• Low Income Housing Tax Credits are underused in the Roanoke area.
  • Many neighborhoods are eligible for Historic Rehabilitation Tax Credits.
  • The Greenlining Institute defines and promotes the idea of greenlining as “the affirmative and proactive practice of providing economic opportunities to communities of color.” While greenlining will not undo negative impacts of redlining and systemic racism, it is an equitable approach for moving forward.
  • The Evans Spring development plan completed in December 2023 includes substantial residential development element with over 600 new housng units.
  • Former places of worship in neighborhoods are opportunities for adaptive reuse for new housing. 
  • Low interest loans can enable developers to move a housing development from market rate to affordable.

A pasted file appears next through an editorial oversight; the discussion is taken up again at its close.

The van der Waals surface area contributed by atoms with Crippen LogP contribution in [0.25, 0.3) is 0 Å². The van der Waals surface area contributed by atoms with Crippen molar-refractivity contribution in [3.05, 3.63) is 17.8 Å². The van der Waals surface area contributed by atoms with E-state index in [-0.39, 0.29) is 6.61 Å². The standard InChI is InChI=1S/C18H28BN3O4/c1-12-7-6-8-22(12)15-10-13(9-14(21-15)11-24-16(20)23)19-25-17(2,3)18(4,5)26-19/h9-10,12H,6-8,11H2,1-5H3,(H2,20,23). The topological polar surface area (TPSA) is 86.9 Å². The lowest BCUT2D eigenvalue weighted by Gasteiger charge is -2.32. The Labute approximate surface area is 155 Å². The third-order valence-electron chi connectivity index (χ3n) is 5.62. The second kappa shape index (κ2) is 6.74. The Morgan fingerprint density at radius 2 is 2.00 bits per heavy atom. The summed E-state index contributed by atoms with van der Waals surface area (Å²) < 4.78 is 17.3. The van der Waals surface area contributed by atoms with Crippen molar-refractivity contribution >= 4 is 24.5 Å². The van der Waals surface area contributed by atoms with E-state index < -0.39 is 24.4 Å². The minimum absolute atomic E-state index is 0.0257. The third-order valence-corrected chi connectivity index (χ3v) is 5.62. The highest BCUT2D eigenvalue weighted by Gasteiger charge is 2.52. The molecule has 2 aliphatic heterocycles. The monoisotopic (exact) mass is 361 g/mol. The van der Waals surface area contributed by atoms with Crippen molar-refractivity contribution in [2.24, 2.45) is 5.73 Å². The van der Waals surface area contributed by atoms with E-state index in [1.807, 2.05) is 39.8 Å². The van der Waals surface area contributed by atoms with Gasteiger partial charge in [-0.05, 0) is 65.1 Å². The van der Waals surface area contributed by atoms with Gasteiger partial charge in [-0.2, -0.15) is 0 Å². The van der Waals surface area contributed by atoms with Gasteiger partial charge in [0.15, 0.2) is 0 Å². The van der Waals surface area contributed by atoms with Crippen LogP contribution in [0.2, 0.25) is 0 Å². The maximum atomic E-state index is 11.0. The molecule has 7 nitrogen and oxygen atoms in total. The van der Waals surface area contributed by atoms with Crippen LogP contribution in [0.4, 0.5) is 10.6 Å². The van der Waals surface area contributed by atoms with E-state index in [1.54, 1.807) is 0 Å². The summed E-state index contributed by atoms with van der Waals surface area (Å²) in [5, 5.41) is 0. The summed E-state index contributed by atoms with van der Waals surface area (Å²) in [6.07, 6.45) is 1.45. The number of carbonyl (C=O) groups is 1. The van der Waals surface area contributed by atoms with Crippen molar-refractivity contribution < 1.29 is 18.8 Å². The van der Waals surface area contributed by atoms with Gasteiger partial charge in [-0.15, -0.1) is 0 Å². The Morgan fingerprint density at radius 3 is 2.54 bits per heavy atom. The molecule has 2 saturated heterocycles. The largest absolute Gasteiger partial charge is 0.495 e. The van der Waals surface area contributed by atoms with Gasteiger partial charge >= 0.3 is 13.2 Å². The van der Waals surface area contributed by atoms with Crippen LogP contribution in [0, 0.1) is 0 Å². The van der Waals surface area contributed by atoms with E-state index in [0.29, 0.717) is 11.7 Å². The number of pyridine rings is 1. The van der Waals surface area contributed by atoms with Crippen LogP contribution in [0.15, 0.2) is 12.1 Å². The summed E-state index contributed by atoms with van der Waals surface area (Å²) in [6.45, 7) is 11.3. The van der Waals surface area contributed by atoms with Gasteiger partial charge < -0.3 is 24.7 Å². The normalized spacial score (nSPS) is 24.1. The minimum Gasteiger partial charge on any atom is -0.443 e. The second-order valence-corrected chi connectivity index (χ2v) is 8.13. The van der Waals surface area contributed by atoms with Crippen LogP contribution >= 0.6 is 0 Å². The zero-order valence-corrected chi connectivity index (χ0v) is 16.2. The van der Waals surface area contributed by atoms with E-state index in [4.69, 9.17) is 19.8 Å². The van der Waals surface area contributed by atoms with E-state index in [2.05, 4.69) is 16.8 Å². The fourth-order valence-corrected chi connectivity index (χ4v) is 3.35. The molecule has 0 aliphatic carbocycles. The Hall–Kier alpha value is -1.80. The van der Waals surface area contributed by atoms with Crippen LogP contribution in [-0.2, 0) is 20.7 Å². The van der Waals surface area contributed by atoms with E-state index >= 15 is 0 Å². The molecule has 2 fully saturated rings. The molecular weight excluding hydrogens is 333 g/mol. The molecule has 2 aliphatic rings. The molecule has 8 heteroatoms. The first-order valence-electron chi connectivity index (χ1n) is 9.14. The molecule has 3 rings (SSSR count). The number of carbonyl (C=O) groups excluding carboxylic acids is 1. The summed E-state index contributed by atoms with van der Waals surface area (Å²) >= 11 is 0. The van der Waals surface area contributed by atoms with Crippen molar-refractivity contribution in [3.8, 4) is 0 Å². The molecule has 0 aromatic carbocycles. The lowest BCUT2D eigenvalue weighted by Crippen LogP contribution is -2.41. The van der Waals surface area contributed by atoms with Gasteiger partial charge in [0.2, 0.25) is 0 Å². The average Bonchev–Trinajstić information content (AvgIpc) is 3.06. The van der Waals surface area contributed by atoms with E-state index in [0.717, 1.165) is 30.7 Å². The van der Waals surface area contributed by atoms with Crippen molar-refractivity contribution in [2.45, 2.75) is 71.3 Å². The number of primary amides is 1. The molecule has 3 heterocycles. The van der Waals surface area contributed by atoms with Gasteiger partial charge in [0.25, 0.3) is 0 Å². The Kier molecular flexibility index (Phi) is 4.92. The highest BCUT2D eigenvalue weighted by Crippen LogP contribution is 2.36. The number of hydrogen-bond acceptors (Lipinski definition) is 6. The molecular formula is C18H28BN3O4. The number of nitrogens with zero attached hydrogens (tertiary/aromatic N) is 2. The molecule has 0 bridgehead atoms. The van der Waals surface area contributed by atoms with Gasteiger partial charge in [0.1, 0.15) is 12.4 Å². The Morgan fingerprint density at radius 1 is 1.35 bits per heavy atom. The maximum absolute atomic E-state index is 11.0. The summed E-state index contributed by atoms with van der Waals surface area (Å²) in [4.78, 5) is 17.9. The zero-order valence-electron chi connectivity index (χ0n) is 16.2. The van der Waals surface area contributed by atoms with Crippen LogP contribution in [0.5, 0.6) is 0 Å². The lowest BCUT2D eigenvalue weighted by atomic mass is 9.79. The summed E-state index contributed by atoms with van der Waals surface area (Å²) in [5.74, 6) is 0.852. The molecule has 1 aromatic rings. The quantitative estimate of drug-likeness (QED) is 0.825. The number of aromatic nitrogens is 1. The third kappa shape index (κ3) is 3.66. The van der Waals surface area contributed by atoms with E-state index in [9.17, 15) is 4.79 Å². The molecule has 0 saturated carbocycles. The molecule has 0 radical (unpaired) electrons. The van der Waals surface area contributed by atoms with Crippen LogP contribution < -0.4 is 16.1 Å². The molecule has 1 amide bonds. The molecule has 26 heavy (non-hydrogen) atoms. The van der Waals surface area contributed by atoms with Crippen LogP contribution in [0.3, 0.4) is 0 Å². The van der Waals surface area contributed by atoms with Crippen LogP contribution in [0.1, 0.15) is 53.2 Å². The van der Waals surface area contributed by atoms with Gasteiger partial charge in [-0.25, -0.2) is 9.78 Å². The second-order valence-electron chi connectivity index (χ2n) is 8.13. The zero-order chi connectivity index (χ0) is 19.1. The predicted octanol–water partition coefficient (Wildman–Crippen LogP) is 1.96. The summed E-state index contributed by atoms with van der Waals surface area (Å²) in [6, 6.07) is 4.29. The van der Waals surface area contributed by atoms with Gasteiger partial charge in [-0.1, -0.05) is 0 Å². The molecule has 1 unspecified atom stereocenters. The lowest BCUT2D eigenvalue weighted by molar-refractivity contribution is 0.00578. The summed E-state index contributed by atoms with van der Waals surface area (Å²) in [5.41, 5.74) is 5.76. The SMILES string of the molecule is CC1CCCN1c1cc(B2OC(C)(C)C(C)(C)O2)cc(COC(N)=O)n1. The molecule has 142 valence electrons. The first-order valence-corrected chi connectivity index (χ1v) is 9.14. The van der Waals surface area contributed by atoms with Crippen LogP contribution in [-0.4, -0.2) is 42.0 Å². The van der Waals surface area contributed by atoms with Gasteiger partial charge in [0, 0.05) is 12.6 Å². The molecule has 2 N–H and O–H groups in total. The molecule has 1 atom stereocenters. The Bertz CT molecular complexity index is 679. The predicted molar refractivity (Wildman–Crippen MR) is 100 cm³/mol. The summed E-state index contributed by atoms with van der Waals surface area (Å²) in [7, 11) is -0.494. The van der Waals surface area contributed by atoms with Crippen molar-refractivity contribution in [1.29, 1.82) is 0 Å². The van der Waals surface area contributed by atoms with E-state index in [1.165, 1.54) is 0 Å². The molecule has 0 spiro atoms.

• “Missing Middle” housing types are designed to fit into neighborhoods and provide a range of housing options. These are house-scaled residences with 2-8 households, townhouses, accessory residences, and small lot, small footprint single household residences. Some of Roanoke’s most successful neighborhoods are filled with exemplary models of Missing Middle housing types that are simply part of the neighborhood fabric.
  • Roanoke has an abundance of property in strips and older centers that underused and underdeveloped (grayfields). These properties represent hundreds of acres that could and should be repurposed for residential uses. The land bank could be used to purchase low-performing and unproductive commercial properties for new residential development.
  • Residual properties from 10th St NW and 13th St SE street widening projects could support development of well-designed Middle Housing buildings. 
  • Over time, Roanoke has reduced and then completely eliminated minimum parking requirements, meaning more land can be dedicated to housing.
  • HOME ARP funds leveraged with ARPA funds will provide 50+ permanent supportive housing units over the next 5-7 years. 

Resources